The 1963 Pepsi Cola Colt .45s Baseball Card Set

By Charles Harrison

This article was published in the 2014 The National Pastime.

This article investigates the 1963 Pepsi Cola Colt .45s Baseball Card Set, documents rarities, and identifies why certain of these cards are rare, drawing attention to this set that is obscure to all except the most sophisticated collectors.

In 1963 the Houston Colt .45s were relatively new to the baseball world and Pepsi Cola hoped to capitalize on the promotional value of that novelty. The company issued a set of 16 trading cards on relatively thin card stock. Each card measured 2 7?16 inches by 9 1?8 inches featuring a black and white picture of a Colt .45 player, a schedule, and ads in the form of tabs which are often cut off by collectors to make a more standard-sized card. These cards were distributed in the local Houston and Beaumont/Port Arthur area and possibly other local markets. This set has an American Card Catalog designation of F230-3 and was designed as an insert for six pack cartons of Pepsi Cola. They were free to kids who could talk their parents into buying Pepsi by the carton.

This could be the rarest baseball card issued since World War II.So why are some of these cards rarer than others? There is a clue to this in an article written by Mike Anderson which appeared in the April 12, 1985, issue of Sports Collectors Digest (SCD pages 144–5). Anderson states in his article that he was living in Beaumont, Texas in 1963, but there were cards he could never find in the Pepsi cartons. He eventually went to the distributor, where workers on the loading dock told him to go look in the dumpster. Pepsi relied on truck drivers to insert the cards into the cartons and the drivers found it much easier to just throw them away. If so, many more cards were printed than collected.

In the dumpster, Anderson found many copies of cards featuring 14 players, but not others—i.e. one Carl Warwick but no John Bateman. Assuming that this was common practice by distributors, all of these cards are likely relatively scarce, but not necessarily rare. It also suggests that not all of the cards were printed at the same time and some may not have ever made it to public distribution.

I have been able to find only two additional articles about this set after Anderson’s. His was accompanied by a picture of Bateman, but it was not a picture of the 1963 Bateman Colt .45 card. The featured set in the May 1, 1987, Sports Collectors Digest price guide section (page 110) states that the Bateman was apparently not distributed publicly and declared its value at $300. No picture of the Bateman card appears in that article either.

In the October 1988 Baseball Hobby News, Lew Lipset’s sale item number 26 is for a set of 15 of the 16 Pepsi Cola Colt .45 cards from Dick Reuss’s collection. Bateman is the missing card.

Bert Randolph Sugar states on page 14 of The Sports Collectors Bible that this card is “not seen frequently.” Today, most price guides acknowledge that the Carl Warwick card (one of which was found by Mike Anderson) is rare and the John Bateman card is extremely rare. When these cards occasionally come up for sale as a set, it is usually a set of 14 missing Warwick and Bateman, and once in a while, a set of 15 missing the Bateman.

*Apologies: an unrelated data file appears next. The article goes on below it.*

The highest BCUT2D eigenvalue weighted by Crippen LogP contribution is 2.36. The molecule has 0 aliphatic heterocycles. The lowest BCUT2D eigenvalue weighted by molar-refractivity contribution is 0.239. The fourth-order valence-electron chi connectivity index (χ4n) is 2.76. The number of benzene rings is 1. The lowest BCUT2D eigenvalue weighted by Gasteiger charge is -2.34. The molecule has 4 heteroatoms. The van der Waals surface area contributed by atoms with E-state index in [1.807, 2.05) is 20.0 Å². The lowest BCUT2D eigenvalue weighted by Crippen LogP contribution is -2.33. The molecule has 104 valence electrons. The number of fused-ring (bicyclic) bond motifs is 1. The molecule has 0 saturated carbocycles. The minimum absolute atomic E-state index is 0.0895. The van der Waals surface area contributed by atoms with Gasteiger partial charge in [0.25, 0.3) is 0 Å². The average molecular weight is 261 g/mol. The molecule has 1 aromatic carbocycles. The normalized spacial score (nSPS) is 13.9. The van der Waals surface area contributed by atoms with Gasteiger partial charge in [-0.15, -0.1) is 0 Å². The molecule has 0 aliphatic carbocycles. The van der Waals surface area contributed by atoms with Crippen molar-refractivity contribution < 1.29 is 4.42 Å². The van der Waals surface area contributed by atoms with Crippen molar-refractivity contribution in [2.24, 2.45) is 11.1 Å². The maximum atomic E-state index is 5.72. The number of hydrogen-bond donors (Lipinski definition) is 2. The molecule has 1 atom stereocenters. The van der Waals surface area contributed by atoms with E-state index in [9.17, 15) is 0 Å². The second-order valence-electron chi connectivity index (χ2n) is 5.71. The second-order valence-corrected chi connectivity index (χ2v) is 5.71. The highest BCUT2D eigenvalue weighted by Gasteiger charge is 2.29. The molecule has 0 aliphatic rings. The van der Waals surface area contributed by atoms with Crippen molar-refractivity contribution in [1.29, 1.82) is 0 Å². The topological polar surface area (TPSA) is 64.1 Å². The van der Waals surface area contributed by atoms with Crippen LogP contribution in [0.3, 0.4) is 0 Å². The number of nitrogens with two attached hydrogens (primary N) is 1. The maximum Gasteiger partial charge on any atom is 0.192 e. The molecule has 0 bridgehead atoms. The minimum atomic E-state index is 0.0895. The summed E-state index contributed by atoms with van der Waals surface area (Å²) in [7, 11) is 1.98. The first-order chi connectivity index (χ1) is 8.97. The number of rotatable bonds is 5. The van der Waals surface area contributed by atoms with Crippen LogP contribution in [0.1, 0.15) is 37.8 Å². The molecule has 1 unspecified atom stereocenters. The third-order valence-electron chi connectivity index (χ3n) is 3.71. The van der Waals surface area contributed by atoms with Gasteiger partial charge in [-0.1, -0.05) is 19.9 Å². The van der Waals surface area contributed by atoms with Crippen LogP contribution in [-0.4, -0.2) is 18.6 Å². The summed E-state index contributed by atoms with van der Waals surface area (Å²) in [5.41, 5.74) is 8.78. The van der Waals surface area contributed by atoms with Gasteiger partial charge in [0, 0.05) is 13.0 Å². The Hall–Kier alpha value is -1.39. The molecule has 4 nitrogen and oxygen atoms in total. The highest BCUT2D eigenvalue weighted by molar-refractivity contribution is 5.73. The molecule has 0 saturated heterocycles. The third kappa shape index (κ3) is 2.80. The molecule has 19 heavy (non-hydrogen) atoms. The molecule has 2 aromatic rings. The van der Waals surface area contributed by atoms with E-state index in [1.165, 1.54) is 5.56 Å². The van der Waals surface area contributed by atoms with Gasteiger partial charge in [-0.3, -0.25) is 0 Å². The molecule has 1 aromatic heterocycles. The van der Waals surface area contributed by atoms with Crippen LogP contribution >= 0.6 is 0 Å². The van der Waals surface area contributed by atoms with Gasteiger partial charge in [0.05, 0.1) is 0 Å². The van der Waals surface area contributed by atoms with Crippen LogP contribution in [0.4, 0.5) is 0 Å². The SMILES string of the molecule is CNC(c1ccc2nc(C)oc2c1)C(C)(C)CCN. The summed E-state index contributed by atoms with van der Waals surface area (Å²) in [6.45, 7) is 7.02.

I am often dismayed when I see modern day cards advertised for sale in publications or on auction sites described as “rare.” The word is misused in the hobby as much as “great” is by sportscasters. A good example of a truly rare find is the U.S. Caramel (R328) number 16 which was unknown until recently. The famous T206 Wagner card can legitimately be described as rare.

In the case of the 1963 Colt .45s set, their rarity equalled obscurity, even for me, a serious collector. I spent my entire life between Bay City and the golden triangle and I was never aware of this set. I had been a serious collector 1951–56 and from about 1974 until the present. Even though it was the only regional set issued in the area where I lived most of my life, and despite how active in the hobby I was—subscribing to trade publications, attending shows—I had never encountered or heard of it. That was about to change.

I moved to Houston in February 1979, before the age of the Internet and smart phones, to find my new office building had a bulletin board. Eager to tap into the big city market, I put an ad on that board: “I buy baseball cards.” I also advertised in local newspapers. It wasn’t long before I had bought a small lot of about a dozen nice U.S. Caramels. They were very desirable cards and I thought a nice find. My ad remained up and about May a fellow contacted me and said he had a sack of cards he wished to sell. He brought me a small brown bag about the size of a typical lunch bag full of cards. I was very busy and quickly scanned the cards. They seemed to all be 1961–64 Topps and I guessed there were about 300. I bought them without going through the cards in detail. He said he had acquired them all in Houston. He also had a friend who had some cards and he would let him know about me. His friend had lived in Houston, but was now in the Dallas area.